Donaldson:   I lived with my brother-in-law, ex-brother-in-law. He had an apartment up on St. Nicholas Avenue and 155th Street. So I didn’t have to pay any rent.

Panken:   Near the Polo Grounds.

Donaldson:   Right across from the Polo Grounds. I used to go out and stand on the bridge out there with binoculars and see the whole game. I couldn’t see the catcher and the batter, but I could see the pitcher and everything. When they hit a ball, you could tell where it was going by where the outfielders went. Eventually, I got enough money to start going to the Polo Grounds. $1.75 for the bleachers. One day I was sitting out there, and I see this big fat cat come up, weighed about 400 pounds. He sat by me and said, “Yeah, Lou, what you doing out here?” It’s Bob Weinstock. I said, “Man! What you doing out here in the bleachers?” He said, “I can see the game better from here.” He was right, because we were sitting out there in 1951 when Bobby Thompson hit that home run. In the Polo Grounds, seat 7… The game started about 1 p.m., so it was about 4:30, and there always was a haze over the stadium. He hit the ball, and we couldn’t see where it went, but we saw all the people jump up in that Section 21, and once we saw the people jump up in Section 21, Jackie Robinson and Pee Wee Reese turned their heads down and started walking back towards the outfield, because that’s where we were, sitting right out there…

Panken:   The dressing rooms were in center field, by the bleachers.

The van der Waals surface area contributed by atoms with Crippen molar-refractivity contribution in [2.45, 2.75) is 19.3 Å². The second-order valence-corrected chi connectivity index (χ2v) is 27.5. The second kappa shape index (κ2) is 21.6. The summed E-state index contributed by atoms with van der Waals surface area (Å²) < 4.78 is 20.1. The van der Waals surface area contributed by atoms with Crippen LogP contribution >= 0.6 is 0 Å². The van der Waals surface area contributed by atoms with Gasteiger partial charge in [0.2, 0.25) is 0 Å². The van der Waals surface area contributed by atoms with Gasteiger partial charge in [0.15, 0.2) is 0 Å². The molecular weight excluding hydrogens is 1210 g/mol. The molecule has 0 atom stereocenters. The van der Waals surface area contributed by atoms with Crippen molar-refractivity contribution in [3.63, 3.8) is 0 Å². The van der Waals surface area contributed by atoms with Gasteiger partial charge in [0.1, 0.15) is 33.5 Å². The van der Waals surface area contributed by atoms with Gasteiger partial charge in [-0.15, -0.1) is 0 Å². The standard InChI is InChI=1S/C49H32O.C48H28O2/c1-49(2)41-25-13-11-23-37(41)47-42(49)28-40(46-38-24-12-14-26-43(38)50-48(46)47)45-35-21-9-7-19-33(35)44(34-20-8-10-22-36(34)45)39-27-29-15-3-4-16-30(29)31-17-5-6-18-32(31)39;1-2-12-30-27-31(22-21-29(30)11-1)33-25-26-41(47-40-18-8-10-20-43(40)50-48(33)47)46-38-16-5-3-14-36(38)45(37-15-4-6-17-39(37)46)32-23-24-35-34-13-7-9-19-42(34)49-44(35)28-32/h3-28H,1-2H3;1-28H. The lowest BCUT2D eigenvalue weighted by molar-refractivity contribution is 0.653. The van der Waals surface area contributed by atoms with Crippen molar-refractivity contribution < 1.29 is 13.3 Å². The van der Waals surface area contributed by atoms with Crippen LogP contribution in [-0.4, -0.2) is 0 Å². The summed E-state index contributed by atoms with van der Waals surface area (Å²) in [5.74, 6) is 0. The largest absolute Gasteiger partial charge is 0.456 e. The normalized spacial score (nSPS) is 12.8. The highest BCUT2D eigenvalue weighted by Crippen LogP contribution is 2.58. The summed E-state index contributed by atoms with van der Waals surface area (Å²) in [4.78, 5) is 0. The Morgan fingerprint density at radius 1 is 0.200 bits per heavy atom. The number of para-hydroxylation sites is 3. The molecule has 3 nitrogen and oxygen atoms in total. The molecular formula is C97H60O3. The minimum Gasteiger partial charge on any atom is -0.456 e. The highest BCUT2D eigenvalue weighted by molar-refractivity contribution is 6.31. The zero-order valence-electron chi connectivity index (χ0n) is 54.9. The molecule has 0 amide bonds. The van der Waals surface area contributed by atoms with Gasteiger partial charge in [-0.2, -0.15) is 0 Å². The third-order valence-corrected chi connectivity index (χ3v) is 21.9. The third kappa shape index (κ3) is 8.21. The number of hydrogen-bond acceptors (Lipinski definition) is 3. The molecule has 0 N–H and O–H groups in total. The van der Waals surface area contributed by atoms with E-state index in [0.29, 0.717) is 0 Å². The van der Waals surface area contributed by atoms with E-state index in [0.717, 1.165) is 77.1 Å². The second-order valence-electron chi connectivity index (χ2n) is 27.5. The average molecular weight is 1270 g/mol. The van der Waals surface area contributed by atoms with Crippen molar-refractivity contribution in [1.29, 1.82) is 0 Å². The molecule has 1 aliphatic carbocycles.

Donaldson:   Right by the bleachers. They started walking back. So we knew the game was over. Eddie Stanky runs down and jumps up in Leo Durocher’s arms. Leo was coaching third base that day. So I got to see all of that.

Panken:   By then, you’d been in New York about a year and a half.

Donaldson:   Two or three years.

Panken:   Well, if you got there in 1950, and his was 1951…

Donaldson:   Seemed like I’d been there longer.

Panken:   So you’re going to music school, and I assume that you start to make the rounds and establish contacts.

Donaldson:   Oh, yeah. Right.

Panken:   Let’s go into some detail about that. Who some of the first people were that you played with, and…

Donaldson:   Well, the funniest thing about it, when I got there and I got to playing, and the guys said, “Yeah, man, you play good, but you’d better get a tenor, because alto players can’t work in New York.” I said, “Oh, no?” So one night I took my alto, I went around to every club on ‘25th Street and down on ‘16th Street, and I sat in with all the bands, and I came back the next day and I was laughing. They said, “Why are you laughing?” I said, “I don’t know whether it’s alto or tenor, but any job there I can get, because the guys there can’t play anything.”

Panken:   Why did you say that?

Donaldson:   Well, that’s just the way they talked. “You’ve got to play tenor.” Because then, see, everybody was walking the bar, playing “Flying Home” and stuff like that. But I got to working with a club where they had singers.

Panken:   Which club was that?

Donaldson:   The Top Club, and some gigs at the Baby Grand, and some gigs at Smalls Paradise. They used to have entertainers. I got to playing in these clubs, and eventually I got to working with Dud Bascomb’s band, the trumpet player with Erskine Hawkins. He got a band, and we started working out in New Jersey, not too far from the prison out there, at a place called the Chicken Shack.

Panken:   In Jersey.

Donaldson:   In Jersey. That was my regular gig, I could play that, but I could take off any time I wanted to if I got another gig. I was set up pretty good.

Panken:   So you were interested in bebop, but on these gigs you weren’t playing bebop.

Donaldson:   Yeah, I played bebop when I took a solo. I played the music, but I played bebop when I took a solo.

Panken:   Who were some of the singers you played behind in those clubs?